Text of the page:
The EVAP canister purge volume control solenoid valve plays a crucial role in managing fuel vapor flow from the EVAP canister. In this article, we delve into the diagnostic trouble code (DTC) P0444, which indicates an issue with the Evaporative Emission System Purge Control Valve Circuit.
Article 1: P0444, P0445 EVAP CANISTER PURGE VOLUME CONTROL SOLENOID VALVE
The EVAP canister purge volume control solenoid valve regulates fuel vapor flow based on ON/OFF pulses from the ECM. The longer the ON pulse, the greater the vapor flow. The DTC Logic involves confirmation procedures and testing conditions.
- Check Power Supply Circuit: Verify voltage between the valve harness connector and ground.
- Detect Malfunctioning Part: Investigate harness connectors, open or short circuits between the valve and IPDM E/R, and between the valve and ECM.
- Check Output Signal Circuit: Examine continuity between the valve harness connector and ECM harness connector.
- Valve Operation Test: Utilize CONSULT-III to perform “PURG VOL C/V” in “ACTIVE TEST” mode and observe engine speed variation.
- Component Inspection: With CONSULT-III, inspect the valve’s air passage continuity under specific conditions.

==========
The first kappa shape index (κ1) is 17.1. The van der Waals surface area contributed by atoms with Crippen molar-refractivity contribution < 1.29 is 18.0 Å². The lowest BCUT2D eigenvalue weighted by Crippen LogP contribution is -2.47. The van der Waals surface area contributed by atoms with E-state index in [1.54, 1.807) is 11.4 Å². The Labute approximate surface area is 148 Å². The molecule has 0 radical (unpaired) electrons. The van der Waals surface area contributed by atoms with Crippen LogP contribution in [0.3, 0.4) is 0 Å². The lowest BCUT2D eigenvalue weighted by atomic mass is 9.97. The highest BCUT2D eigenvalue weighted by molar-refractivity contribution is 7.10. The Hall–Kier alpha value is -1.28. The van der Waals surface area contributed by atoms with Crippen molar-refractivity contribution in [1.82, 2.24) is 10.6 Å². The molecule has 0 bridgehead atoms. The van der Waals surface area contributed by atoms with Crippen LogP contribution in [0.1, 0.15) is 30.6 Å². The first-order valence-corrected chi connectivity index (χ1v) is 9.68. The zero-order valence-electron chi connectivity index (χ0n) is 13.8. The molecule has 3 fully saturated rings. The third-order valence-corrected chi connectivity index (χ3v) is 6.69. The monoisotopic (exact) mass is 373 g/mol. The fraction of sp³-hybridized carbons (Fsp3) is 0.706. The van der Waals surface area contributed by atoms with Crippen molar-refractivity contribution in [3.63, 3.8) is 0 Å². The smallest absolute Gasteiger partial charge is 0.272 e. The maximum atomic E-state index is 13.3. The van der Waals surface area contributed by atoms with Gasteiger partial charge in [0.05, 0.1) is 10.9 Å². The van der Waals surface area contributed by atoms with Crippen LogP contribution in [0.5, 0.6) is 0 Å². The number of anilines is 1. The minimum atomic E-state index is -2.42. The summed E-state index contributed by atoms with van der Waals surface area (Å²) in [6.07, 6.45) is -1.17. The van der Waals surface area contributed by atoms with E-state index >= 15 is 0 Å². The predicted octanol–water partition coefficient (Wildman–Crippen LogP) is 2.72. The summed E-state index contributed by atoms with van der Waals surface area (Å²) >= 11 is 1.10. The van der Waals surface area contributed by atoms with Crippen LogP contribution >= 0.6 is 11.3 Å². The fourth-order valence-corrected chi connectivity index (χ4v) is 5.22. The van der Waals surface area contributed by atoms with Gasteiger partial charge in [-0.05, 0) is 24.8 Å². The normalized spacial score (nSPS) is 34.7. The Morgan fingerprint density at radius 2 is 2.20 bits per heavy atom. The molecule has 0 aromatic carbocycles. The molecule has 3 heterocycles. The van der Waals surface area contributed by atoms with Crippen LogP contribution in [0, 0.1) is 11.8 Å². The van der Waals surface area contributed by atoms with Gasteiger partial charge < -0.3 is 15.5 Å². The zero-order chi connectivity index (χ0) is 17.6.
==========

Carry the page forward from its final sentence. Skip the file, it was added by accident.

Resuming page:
By systematically checking power supply, detecting malfunctions, and inspecting the valve’s operation, the diagnostic process concludes with a comprehensive understanding of the EVAP canister purge volume control solenoid valve.
Article 2: 2015 Nissan Altima OBD2 Code P0444 Evap. Purge Control Valve Circuit Open
Error Code P0444 signifies an open circuit in the Evaporative Emission System Purge Control Valve. The PCM receives a low voltage signal through the valve, triggering the code applicable to OBD-II equipped cars since 1996.
The Check Engine light activates, and common symptoms include a noticeable fuel odor, engine idling issues, stalls, or hesitation. However, drivability impact on a 2015 Nissan Altima is minimal.
Causes range from loose wiring, open circuit engine wiring harness, and open circuit purge control solenoid to a rare defective PCM.
How to Check
Using an OBD-II code reader, technicians inspect EVAP components, looking for wear, damage, or disconnections. Techniques include listening for abnormal suction sounds and using a smoke machine for leak detection.